Date of Trip: June 2009
I lived the gamut on my latest solo travel adventure. My hotels were luxurious. The bars were decidedly not. And I enjoyed just about every service Amtrak offers, from business class, to a roomette, coach and the sightseer lounge. I traveled the Blues Highway from Chicago to Memphis, Jackson and New Orleans — and loved every minute of it.
Taking the train from Toronto, I arrived in Chicago near midnight and went straight to the Hotel Monaco (http://www.monaco-chicago.com/) on Wabash Ave. It looked like a typical boutique hotel in the lobby but when I got to my room I literally danced with delight. You know, the pinch me, I can’t believe it kind of dance. The room was theatrical, full of reds and golds, with unusual accents. It was anything but your bland hotel room. And, when I opened the drapes to see what kind of view I had, I discovered a window seat large enough for a party overlooking the Chicago River. I was in luxury.
My quest for this trip was great blues — not the headliners necessarily but local singers, horn players and guitarists that ooze the blues. When this is what you’re after, you don’t go for the decor, you go for the music.
I went to Kingston Mines (http://www.kingstonmines.com/flash/main.html). Currently in its 41st year, it has been voted Chicago’s best blues club for 13 years running by the Chicago Music Awards. The music was great — I saw Eddie Shaw and the Wolf Gang — and the bar was, well, what I expected. Kingston Mines has two stages going all evening. When one band goes on break, the audience moves to the other room where another is ready to play — and then back again, all night long.
When I think of the blues historically, the city of Memphis comes to mind. I thought this would be blues mecca but, in fact, it was more tourist mecca. The blues on Beale Street didn’t have the authentic feel that I was hoping for. Yes, the bars looked appropriately rough around the edges but they seemed somehow sanitized as well.
On the flip side, my accommodation was beyond luxurious. I stayed at the Inn at Hunt Phelan. This antebellum mansion was built in 1828. Located on Beale St. beyond the main action, it is nestled at the end of a long driveway in beautiful gardens. I stayed in a large front room on the second floor furnished with antiques. This inn is often used for weddings and small meetings. On my first night, there was only one other guest who I never actually saw.
A quiet night at an inn is fine. But being truly alone is something yet again. The caretaker was out of town and without any real need for staff, none were staying the night. It was just me and the phantom guest.
When I arrived back from Beale St. around midnight I couldn’t help but have Stephen King’s “The Shining” in my head. Forcing the images out, I unlocked the front door and rushed upstairs to my room, quickly turning the deadbolt. I half expect an axe to come through followed by Jack Nicholson’s crazed face saying: “Heeeere’s Johnny”.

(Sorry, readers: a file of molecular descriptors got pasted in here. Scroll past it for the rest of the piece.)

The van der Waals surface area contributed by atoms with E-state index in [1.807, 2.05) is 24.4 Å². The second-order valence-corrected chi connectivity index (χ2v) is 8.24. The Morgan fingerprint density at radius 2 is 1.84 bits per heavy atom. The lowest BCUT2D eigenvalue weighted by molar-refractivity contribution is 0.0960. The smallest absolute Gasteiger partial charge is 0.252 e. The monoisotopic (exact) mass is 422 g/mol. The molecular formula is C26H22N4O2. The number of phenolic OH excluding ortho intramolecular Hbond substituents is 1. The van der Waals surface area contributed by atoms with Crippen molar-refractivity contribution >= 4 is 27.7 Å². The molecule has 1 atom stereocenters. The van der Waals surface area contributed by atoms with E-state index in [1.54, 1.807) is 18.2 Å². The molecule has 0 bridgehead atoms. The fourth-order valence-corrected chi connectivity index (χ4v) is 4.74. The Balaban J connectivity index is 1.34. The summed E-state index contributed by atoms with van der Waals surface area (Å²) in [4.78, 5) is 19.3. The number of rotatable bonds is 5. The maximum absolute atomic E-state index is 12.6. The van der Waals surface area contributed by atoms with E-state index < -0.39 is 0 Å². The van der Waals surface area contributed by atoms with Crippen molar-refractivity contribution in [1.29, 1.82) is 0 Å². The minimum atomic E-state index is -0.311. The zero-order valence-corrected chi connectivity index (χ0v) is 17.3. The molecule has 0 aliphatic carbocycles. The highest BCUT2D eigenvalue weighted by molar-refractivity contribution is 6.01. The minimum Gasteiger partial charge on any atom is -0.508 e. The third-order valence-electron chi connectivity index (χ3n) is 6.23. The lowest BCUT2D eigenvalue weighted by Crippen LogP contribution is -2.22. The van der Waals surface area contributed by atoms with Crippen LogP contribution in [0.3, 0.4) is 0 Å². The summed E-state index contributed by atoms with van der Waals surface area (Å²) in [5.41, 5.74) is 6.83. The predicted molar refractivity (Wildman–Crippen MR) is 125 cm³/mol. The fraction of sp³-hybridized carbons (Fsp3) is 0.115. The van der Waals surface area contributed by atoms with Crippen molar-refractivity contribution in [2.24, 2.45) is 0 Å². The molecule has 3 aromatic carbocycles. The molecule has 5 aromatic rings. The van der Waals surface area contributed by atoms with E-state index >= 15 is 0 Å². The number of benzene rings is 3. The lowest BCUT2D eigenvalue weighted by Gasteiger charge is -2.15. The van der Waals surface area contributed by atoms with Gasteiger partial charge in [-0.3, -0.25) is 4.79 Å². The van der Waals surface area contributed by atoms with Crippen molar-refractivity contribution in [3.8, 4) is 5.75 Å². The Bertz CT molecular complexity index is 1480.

Of course, it was all in my imagination and the inn was more than wonderful.
I don’t usually go to bars every night of the week so by the time I got to Jackson I was getting tired. I took a day off to relax and The Fairview Inn was the perfect place — I had a wonderful room and the inn has a fabulous kitchen. I ate my dinner at the bar discussing politics with “one of the few liberal democrats in Mississippi”; the bartender. It was great fun.
But what’s a city on the Blues Highway without the blues. When I asked around for recommendations, everyone from the cab drivers to the innkeeper suggested 930 Blues Cafe (http://www.jesdablues.com/). So, that’s where I headed on my second evening in town. Arriving a bit on the early side I found a seat at the bar, ordered a beer and watched the goings-on.
As the place filled my expectations rose. People were definitely looking forward to some great music. And it was delivered. We all thrilled to Jackson’s blues sweetheart, Jackie Bell — a stunning singer and an equally amazing performer (http://www.mssweetheartjackiebell.com/).
In New Orleans I felt like I was back in the big city. In certain ways, it had more in common with Chicago than Memphis or Jackson. Maybe it’s because they’re both large port and convention towns. Whatever the reason, the similarities soon ended and I quickly found New Orleans’ unique flavor.
My hotel wasn’t whimsical like Chicago or steeped in history like Memphis and Jackson; it was, as the French say, tres chique. Which is appropriate given how close it is to the French Quarter. The International House (http://www.ihhotel.com/) offered a soothing, sophisticated escape in a busy city.
Then there’s Bourbon St. My first visit was disappointing. Like Beale St. in Memphis, it’s definitely a tourist haunt. So I hightailed it out of there and found my way to Frenchman St. where there’s blues and jazz and all sorts of other music. Snug Harbor is supposed to be the place to go but its layout didn’t work for me as a solo traveler so I went across the street to Jimbeaux’s. Believe me, Jimbeaux’s is all about the music — which was great — and definitely not about the decor.
I finally did find one place I loved on Bourbon St.: Irvin Mayfield’s Jazz Playhouse at the Royal Sonesta Hotel (http://www.sonesta.com/RoyalNewOrleans/index.cfm?fa=misc.page&pageID=17798). It was my one exception to the seedy bar scene. I enjoyed great jazz in an upscale club where I had a bite to eat and two drinks for under $30.
So, as you can see, I lived the gamut on my solo travels of the Blues Highway. I enjoyed luxury and fabulous music — just not usually at the same time.
For more, visit my blog http://solotravelerblog.com/.
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